sure these are technically restarts, but they are quicker, safer, nicer to hardware and help give an indication of how far the problem goes.

          • by Comboman (895500)
            Other example, every few dozens reboots my computer tends reorder the USB device names . . . Fix? Again, reboot. USB just happens to be not 100% deterministic and when it does something different, reboot can fix it.

            Wow, that's the worst example ever. A reboot is what caused the problem in the first place. Yes, another reboot may fix it (but as you say, USB is not 100% deterministic, so it may not fix or may even make it worse).

          • by sukotto (122876)
            > take a USB harddrive, make LVM on it and then unplug it and then try to plug it in again.
            [snip]
            > Next time one should of course remember to vgchange -a n the volume group before unplugging

            No. It should just work. The user shouldn't have to remember anything. Just pull the drive out, and later put it back... and the system should be smart enough to figure it out.

        • by lazyron (1051796)
          Isn't that kind of how medical doctors work?
          • by sumdumass (711423)
            If we cold understand the human body like we do man made logic circits and software that runs on it, we would have no disease without a cure. The problem is two fold here, One is that the human body is intricately more complicated then a computer or software that runs on it, the second is that medical professionals make more money with you coming back instead of curing you and sending you on your way. How much of each is at play is subject to interpretation.

            But on another note, Medical doctors only do this
      • by Hatta (162192)
        So check your /etc/init.d for the startup scripts. Anyone who runs linux should be able to do that.
  • Can you make it speak swear words? That'd rock.
    • Re: (Score:3, Funny)

      by Tablizer (95088)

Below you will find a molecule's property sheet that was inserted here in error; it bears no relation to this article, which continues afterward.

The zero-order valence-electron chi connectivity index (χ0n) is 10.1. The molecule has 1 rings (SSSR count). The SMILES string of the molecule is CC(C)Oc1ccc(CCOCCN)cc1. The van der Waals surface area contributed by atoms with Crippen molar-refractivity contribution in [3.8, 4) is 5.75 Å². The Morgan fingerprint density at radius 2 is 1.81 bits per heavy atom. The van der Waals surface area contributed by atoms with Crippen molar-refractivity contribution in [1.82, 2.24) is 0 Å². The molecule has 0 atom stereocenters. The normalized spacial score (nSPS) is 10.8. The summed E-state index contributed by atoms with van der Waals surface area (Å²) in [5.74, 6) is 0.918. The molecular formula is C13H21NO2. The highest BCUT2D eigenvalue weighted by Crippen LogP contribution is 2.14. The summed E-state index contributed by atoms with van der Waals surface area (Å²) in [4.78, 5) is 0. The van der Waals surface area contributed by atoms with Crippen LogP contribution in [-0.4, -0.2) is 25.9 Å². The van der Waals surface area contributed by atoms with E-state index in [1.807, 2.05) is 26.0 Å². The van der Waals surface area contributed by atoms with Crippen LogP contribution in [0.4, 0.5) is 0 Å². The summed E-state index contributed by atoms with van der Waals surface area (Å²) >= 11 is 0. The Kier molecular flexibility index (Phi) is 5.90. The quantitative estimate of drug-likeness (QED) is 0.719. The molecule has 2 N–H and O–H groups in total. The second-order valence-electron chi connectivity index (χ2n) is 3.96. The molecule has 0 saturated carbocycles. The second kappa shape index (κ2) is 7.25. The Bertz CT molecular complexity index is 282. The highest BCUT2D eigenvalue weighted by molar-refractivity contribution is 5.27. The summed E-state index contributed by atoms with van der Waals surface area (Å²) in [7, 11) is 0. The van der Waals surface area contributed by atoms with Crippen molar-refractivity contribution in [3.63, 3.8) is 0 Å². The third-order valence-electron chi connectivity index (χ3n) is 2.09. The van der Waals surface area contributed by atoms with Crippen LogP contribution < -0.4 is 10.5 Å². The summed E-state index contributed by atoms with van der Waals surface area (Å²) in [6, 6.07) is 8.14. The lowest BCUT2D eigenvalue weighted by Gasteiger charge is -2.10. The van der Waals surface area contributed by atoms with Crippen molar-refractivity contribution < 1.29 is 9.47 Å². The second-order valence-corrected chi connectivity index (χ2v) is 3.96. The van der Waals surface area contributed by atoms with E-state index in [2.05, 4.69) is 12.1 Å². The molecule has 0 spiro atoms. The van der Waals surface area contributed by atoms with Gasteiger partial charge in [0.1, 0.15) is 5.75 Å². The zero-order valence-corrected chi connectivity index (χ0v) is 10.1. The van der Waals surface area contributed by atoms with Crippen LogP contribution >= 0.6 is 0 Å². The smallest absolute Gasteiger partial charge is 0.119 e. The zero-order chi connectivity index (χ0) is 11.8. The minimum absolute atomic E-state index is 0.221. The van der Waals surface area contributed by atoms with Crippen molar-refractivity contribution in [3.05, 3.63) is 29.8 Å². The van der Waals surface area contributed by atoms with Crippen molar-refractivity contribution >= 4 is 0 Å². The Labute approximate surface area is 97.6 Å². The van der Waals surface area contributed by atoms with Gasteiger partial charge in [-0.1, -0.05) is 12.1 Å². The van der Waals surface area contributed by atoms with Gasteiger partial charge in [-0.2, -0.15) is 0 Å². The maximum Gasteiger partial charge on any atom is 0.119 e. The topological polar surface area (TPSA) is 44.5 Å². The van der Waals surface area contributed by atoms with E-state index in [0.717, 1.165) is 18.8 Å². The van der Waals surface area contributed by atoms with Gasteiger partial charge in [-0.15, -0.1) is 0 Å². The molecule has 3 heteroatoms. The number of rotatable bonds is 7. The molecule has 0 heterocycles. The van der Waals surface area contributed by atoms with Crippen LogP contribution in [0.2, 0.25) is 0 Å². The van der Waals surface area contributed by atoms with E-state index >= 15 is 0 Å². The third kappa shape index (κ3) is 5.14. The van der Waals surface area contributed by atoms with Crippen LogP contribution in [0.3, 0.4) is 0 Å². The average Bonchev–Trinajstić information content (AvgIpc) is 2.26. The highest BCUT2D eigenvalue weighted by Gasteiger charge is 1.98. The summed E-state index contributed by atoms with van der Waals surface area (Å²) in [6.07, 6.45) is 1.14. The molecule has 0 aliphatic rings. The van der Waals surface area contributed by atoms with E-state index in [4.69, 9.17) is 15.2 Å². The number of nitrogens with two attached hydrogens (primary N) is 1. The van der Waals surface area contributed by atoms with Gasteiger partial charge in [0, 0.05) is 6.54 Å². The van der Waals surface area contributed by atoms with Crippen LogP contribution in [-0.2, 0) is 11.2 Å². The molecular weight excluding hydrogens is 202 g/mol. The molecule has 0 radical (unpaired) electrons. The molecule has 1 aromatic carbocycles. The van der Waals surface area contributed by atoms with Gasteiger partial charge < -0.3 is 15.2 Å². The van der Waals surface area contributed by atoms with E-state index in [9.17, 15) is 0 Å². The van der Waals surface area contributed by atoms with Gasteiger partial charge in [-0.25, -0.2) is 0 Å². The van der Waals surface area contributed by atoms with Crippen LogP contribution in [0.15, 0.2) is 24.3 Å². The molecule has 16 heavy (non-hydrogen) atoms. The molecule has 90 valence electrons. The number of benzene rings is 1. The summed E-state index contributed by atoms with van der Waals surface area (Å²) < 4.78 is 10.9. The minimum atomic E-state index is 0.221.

Can you make it speak swear words? That'd rock.

      Why the hell would you wanna do something shitty like that, fucktard!

      -1 Flamebait

               
  • by bobdotorg (598873) on Saturday March 15, 2008 @08:14PM (#22762340)
    When I told it to get the Gentoo wireless drivers to work properly on my old laptop, it ran across my desk, and flipped me off as it started humping my Opus doll.
  • Anyone thinking what I'm thinking?

    One more way to have phone sex.
  • I expect a tux druid to be armored with big weapons ready to kill everything that looks or smells m$-like.
    But well someone had to make a first version...
    • by hitmark (640295)
      nah, it just installs linux from scratch on any wintel or mac you plug it into ;)
  • by Chris Tucker (302549) on Saturday March 15, 2008 @08:39PM (#22762440) Homepage
    "Your plastic pal who's fun to be with!"
  • Non Programmer (Score:3, Interesting)

    by Barkmullz (594479) on Saturday March 15, 2008 @08:53PM (#22762490)

    Being a network and security kind of guy, the first thing that went through my head was:

    - Finally, a fun way for me to really learn some Python


  • by gradedcheese (173758) on Saturday March 15, 2008 @09:32PM (#22762614)
    I was curious so I looked up the embedded system inside the robot, it's an 8-bit Atmel AVR with supporting hardware. I figured that the Tux-shaped robot would at least be running Linux internally, for example they could have used a Gumstix board or the like. That said, AVR development is pretty fun (and you get to use gcc rather than some vendor tools) and this thing looks like a neat embedded toy.
    • Re: (Score:3, Insightful)

      by jbpro (1244018)
      Gumstix boards are expensive. Their online store sells the cheapest barebones one for $99. ThinkGeek sells the Tux Droid for $99. The goal of an embedded system is to use the resources as efficiently as possible, with the smallest footprint possible. Embedded linux for this application would certainly have the *WOW* factor, but would be overkill and the additional hardware requirements would raise the price of the Tux Droid.
  • Looks like the open source world's answer to Microsoft Barney for Windows.

    We need to do better than this.

  • The damn thing doesn't even move around. It just pivots in place, etc... There's absolutely no way you can mount a megawatt laser to this thing, and get the respect of your enemies.
    • by triso (67491)

      The damn thing doesn't even move around. It just pivots in place, etc... There's absolutely no way you can mount a megawatt laser to this thing, and get the respect of your enemies.
      You could attach a mini cattle-prod to one of those flapping wings. Ouch!
  • sing? That's something cool to do. All they have to do is make the lip also a moving part since it already has a speaker. One can then analyze the spectrum of the mp3 file or something and program the lip to moving in sync.
  • by madsdyd (228464) on Sunday March 16, 2008 @02:14AM (#22763624)
    And, have it scream, while flapping its wings, "Dudes! <devname> broke the build with commit <svnrev>!", whenever appropriate.

    I reckon it will be no problem getting the bosses to pay for that :-)

    Or, "its time for lunch", "remember the team meating in 5 minutes", and other stuff.

    I am halfway serious, actually. :-)
  • I need something to entertain my very energetic cat. Something like:

    #!/usr/bin/python

    fakemouse = Tux()
    fakemouse.speak(TUXSOUNDS.squeak)
    fakemouse.runAway()
    fakemouse.hideBehindCouch()
  • What would happen if you instruct it to core dump?